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Reviewed by Emily-Jane Hills Orford for Readers' Favorite
Have you ever heard of dyscalculia? It’s a learning disability that makes learning numbers difficult. Cassidy has dyscalculia. She’s nervous about starting a new school where the children don’t know her. When asked in class to say the numbers from 1 to 10, she gets them all mixed up. The first time the other students laugh at her, but their teacher scolds them and encourages Cassidy to try again. At home, Cassidy has a way to remember the order of her numbers. With Friday being show-and-tell day, she decides to take her props to school and explain how they help her with numbers. She also tells her fellow classmates about dyscalculia.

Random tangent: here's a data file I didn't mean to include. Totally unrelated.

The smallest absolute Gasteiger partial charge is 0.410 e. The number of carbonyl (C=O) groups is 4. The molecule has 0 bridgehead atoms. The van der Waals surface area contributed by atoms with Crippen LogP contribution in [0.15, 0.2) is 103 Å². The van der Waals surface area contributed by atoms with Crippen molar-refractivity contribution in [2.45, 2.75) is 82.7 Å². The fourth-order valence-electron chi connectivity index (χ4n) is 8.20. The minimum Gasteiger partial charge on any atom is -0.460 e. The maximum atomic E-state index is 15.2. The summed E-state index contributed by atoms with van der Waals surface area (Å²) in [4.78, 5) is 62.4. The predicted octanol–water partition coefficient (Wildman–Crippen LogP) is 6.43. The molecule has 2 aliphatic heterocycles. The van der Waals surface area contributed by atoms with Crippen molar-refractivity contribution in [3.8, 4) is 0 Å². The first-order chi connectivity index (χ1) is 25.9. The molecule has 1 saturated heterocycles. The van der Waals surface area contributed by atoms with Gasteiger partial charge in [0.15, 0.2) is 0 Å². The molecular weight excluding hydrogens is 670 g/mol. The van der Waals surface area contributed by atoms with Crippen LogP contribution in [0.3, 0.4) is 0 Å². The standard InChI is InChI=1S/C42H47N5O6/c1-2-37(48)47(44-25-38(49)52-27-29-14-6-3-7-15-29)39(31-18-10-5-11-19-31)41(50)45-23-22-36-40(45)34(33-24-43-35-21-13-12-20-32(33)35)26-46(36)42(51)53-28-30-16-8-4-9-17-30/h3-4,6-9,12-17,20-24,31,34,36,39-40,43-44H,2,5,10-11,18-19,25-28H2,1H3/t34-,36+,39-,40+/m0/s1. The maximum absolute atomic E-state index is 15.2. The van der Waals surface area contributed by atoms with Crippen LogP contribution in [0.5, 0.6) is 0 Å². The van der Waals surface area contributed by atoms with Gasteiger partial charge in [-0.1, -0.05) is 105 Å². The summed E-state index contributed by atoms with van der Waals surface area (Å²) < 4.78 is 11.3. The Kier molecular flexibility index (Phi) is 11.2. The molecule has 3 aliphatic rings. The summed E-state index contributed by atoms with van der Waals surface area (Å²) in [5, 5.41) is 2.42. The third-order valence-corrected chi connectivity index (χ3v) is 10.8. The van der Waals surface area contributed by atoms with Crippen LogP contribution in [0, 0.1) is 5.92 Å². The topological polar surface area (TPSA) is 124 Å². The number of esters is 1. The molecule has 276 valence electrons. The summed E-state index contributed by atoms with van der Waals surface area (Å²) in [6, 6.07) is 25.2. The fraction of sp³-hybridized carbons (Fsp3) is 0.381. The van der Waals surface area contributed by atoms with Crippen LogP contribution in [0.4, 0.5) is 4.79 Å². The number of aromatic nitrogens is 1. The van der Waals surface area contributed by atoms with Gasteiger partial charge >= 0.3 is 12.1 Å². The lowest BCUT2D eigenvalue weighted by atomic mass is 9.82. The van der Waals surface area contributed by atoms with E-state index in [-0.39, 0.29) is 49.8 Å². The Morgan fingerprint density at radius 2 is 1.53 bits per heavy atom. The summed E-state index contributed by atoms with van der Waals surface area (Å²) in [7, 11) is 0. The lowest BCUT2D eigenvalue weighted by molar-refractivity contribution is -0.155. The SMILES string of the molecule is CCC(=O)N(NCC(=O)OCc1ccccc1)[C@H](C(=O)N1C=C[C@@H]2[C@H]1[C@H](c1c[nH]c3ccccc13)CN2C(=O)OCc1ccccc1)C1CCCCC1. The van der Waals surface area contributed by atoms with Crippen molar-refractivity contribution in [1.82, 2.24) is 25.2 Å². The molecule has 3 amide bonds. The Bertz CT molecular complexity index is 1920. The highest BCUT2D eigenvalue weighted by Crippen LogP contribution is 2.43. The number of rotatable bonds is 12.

Dezi Shepperd’s picture book story, Cassidy and the Mixed Up Numbers, is an inspiring story about a little girl with a learning disorder. We all learn differently, and that’s one of the main points that Cassidy shares with her classmates: “I learn differently, and that’s okay!” We all learn differently, but some of us more so than others. This story teaches young readers about a learning disorder with a difficult name, dyscalculia, and how it affects someone who’s trying to learn numbers and the correct order of numbers. The colorful illustrations help carry the story along as Cassidy shares her fears of not being accepted or understood in her new class. This is both an educational story and a compassionate one. Even I learned something new from this story, as I’d never heard of dyscalculia before. It just proves we’re never too old to learn something new and we all have to learn, continually, to understand, appreciate and accept others for their uniqueness and their differences. Beautifully told.